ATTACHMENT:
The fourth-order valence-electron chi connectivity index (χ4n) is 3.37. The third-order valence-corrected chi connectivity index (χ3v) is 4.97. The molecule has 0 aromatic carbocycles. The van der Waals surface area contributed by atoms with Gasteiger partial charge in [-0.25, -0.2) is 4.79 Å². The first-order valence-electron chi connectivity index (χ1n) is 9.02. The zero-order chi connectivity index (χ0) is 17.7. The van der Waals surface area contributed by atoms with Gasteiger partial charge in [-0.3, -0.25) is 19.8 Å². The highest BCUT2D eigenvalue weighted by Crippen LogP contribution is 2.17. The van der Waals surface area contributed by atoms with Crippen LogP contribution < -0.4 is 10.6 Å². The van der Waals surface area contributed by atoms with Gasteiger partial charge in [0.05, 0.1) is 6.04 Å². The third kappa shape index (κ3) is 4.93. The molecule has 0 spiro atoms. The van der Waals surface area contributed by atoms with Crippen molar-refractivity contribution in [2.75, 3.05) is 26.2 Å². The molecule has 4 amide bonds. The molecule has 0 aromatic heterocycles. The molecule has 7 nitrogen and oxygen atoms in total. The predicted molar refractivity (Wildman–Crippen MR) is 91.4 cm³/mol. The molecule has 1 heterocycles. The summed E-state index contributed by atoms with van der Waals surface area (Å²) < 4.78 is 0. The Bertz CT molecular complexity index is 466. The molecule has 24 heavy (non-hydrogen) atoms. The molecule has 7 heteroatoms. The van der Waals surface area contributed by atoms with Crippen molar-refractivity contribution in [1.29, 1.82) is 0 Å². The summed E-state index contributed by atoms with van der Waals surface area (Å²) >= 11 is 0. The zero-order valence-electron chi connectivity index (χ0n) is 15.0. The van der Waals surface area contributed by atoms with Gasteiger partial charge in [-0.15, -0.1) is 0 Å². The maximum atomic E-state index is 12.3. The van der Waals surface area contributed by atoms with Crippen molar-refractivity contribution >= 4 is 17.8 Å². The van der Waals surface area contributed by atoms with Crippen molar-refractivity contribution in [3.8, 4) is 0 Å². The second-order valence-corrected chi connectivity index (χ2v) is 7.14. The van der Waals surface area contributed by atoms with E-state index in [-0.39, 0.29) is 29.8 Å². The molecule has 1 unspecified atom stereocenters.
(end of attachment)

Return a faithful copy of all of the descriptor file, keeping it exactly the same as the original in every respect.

The fourth-order valence-electron chi connectivity index (χ4n) is 3.37. The third-order valence-corrected chi connectivity index (χ3v) is 4.97. The molecule has 0 aromatic carbocycles. The van der Waals surface area contributed by atoms with Gasteiger partial charge in [-0.25, -0.2) is 4.79 Å². The first-order valence-electron chi connectivity index (χ1n) is 9.02. The zero-order chi connectivity index (χ0) is 17.7. The van der Waals surface area contributed by atoms with Gasteiger partial charge in [-0.3, -0.25) is 19.8 Å². The highest BCUT2D eigenvalue weighted by Crippen LogP contribution is 2.17. The van der Waals surface area contributed by atoms with Crippen LogP contribution < -0.4 is 10.6 Å². The van der Waals surface area contributed by atoms with Gasteiger partial charge in [0.05, 0.1) is 6.04 Å². The third kappa shape index (κ3) is 4.93. The molecule has 0 spiro atoms. The van der Waals surface area contributed by atoms with Crippen molar-refractivity contribution in [2.75, 3.05) is 26.2 Å². The molecule has 4 amide bonds. The molecule has 0 aromatic heterocycles. The molecule has 7 nitrogen and oxygen atoms in total. The predicted molar refractivity (Wildman–Crippen MR) is 91.4 cm³/mol. The molecule has 1 heterocycles. The summed E-state index contributed by atoms with van der Waals surface area (Å²) < 4.78 is 0. The Bertz CT molecular complexity index is 466. The molecule has 24 heavy (non-hydrogen) atoms. The molecule has 7 heteroatoms. The van der Waals surface area contributed by atoms with Crippen molar-refractivity contribution in [1.29, 1.82) is 0 Å². The summed E-state index contributed by atoms with van der Waals surface area (Å²) >= 11 is 0. The zero-order valence-electron chi connectivity index (χ0n) is 15.0. The van der Waals surface area contributed by atoms with Gasteiger partial charge in [-0.15, -0.1) is 0 Å². The maximum atomic E-state index is 12.3. The van der Waals surface area contributed by atoms with Crippen molar-refractivity contribution >= 4 is 17.8 Å². The van der Waals surface area contributed by atoms with Crippen molar-refractivity contribution in [3.8, 4) is 0 Å². The second-order valence-corrected chi connectivity index (χ2v) is 7.14. The van der Waals surface area contributed by atoms with E-state index in [-0.39, 0.29) is 29.8 Å². The molecule has 1 unspecified atom stereocenters.